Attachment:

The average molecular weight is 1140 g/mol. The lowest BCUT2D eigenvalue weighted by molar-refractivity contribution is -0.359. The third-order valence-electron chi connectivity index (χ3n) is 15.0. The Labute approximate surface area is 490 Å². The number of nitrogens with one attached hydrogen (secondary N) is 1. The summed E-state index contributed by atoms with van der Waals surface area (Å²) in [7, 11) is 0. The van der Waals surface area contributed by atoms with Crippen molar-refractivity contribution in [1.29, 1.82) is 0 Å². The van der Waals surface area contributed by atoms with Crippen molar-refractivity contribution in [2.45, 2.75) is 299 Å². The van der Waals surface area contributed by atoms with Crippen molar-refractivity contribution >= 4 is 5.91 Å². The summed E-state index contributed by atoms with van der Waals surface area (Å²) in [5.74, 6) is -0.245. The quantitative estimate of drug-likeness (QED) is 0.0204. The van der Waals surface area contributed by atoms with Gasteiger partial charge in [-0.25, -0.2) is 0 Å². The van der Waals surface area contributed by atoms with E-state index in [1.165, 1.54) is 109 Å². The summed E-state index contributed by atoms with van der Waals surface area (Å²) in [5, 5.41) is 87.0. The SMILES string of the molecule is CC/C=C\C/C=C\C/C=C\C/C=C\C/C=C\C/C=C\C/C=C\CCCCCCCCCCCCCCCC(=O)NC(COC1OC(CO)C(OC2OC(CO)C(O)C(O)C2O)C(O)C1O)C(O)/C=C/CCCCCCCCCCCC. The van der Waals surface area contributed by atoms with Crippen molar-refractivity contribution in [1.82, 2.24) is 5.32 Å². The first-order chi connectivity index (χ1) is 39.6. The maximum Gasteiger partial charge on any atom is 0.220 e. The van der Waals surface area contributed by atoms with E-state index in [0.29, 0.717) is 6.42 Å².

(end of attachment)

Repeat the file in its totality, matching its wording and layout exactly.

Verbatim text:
The average molecular weight is 1140 g/mol. The lowest BCUT2D eigenvalue weighted by molar-refractivity contribution is -0.359. The third-order valence-electron chi connectivity index (χ3n) is 15.0. The Labute approximate surface area is 490 Å². The number of nitrogens with one attached hydrogen (secondary N) is 1. The summed E-state index contributed by atoms with van der Waals surface area (Å²) in [7, 11) is 0. The van der Waals surface area contributed by atoms with Crippen molar-refractivity contribution in [1.29, 1.82) is 0 Å². The van der Waals surface area contributed by atoms with Crippen molar-refractivity contribution in [2.45, 2.75) is 299 Å². The van der Waals surface area contributed by atoms with Crippen molar-refractivity contribution >= 4 is 5.91 Å². The summed E-state index contributed by atoms with van der Waals surface area (Å²) in [5.74, 6) is -0.245. The quantitative estimate of drug-likeness (QED) is 0.0204. The van der Waals surface area contributed by atoms with Gasteiger partial charge in [-0.25, -0.2) is 0 Å². The van der Waals surface area contributed by atoms with E-state index in [1.165, 1.54) is 109 Å². The summed E-state index contributed by atoms with van der Waals surface area (Å²) in [5, 5.41) is 87.0. The SMILES string of the molecule is CC/C=C\C/C=C\C/C=C\C/C=C\C/C=C\C/C=C\C/C=C\CCCCCCCCCCCCCCCC(=O)NC(COC1OC(CO)C(OC2OC(CO)C(O)C(O)C2O)C(O)C1O)C(O)/C=C/CCCCCCCCCCCC. The van der Waals surface area contributed by atoms with Crippen molar-refractivity contribution in [1.82, 2.24) is 5.32 Å². The first-order chi connectivity index (χ1) is 39.6. The maximum Gasteiger partial charge on any atom is 0.220 e. The van der Waals surface area contributed by atoms with E-state index in [0.29, 0.717) is 6.42 Å².